Over 60, Fit More Important Than Fat for Longevity
Newly published research found that for seniors, fitness is more important than staying trim in striving for a long life.Posted — Updated
RALEIGH, N.C. — We know it's important to maintain a healthy weight year-round, even with the rich foods that tempt us this season.
Some new research results found, however, that for seniors, fitness is more important than staying trim.
Regular exercise is a habit for 67-year-old Bob Markland.
“I think it's important for older people in terms of keeping their weight down,” Markland said.
But keeping down weight is not the only reason older people should stay active. It’s just better for them.
“Even in individuals who were fat – indeed, even in people who were obese – if they were fit, they did not have higher risk of dying,” Dr. Steven Blair, an exercise and fitness expert at the University of South Carolina’s Arnold School of Public Health.
Researchers studied fatness and fitness and death rates in about 2,600 people aged 60 and older. Their study, published in the Journal of the American Medical Association, shows cardiovascular fitness appears to be more important than weight when it comes to predicting mortality.
“You ask how? How can a person be fat and fit? Well, you have to exercise,” Blair said.
Blair defines exercise as 30 minutes of brisk walking five days a week. Do that, and you're considered fit regardless of your weight.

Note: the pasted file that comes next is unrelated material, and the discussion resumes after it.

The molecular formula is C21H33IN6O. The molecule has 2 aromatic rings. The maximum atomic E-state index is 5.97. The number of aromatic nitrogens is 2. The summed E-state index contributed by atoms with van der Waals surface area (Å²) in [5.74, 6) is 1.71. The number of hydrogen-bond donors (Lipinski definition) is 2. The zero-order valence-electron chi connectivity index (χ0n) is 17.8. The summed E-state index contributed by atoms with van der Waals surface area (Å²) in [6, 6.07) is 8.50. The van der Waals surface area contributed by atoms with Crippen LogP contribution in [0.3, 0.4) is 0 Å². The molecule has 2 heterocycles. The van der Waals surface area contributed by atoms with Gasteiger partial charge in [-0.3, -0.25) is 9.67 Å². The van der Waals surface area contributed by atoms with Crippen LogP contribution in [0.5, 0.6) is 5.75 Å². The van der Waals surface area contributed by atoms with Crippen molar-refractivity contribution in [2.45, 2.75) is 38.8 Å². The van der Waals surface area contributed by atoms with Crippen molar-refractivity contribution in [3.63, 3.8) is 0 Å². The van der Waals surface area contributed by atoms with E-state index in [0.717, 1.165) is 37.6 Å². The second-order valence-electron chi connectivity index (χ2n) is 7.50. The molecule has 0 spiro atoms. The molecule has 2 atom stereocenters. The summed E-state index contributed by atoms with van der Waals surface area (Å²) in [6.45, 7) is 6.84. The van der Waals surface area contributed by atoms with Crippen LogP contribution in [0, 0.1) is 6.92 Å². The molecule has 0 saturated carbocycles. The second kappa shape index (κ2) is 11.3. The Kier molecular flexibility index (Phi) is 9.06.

“In fact, even if you're obese and fit, your death rate is no different than the normal-weight person who is fit,” Blair said.
Blair notes, however, that severe obesity does lead to higher death rates. A 40-inch waist for men and 35 inches for women are considered too high.
In general, though, fitness is associated with a lower risk of death. The least-fit people, whether thin or fat, have a death rate twice as high as those who exercise regularly.
In fact, the study, which determined fitness through a treadmill test, found that the 20 percent of the people in the study who were the least fit had a death rate four times that of the most-fit 20 percent.
“As a 68-year-old fat man,” Blair said, “I'm still running 25 miles a week.”
From this study, it appears that staying active is a key to living a longer and healthier life.
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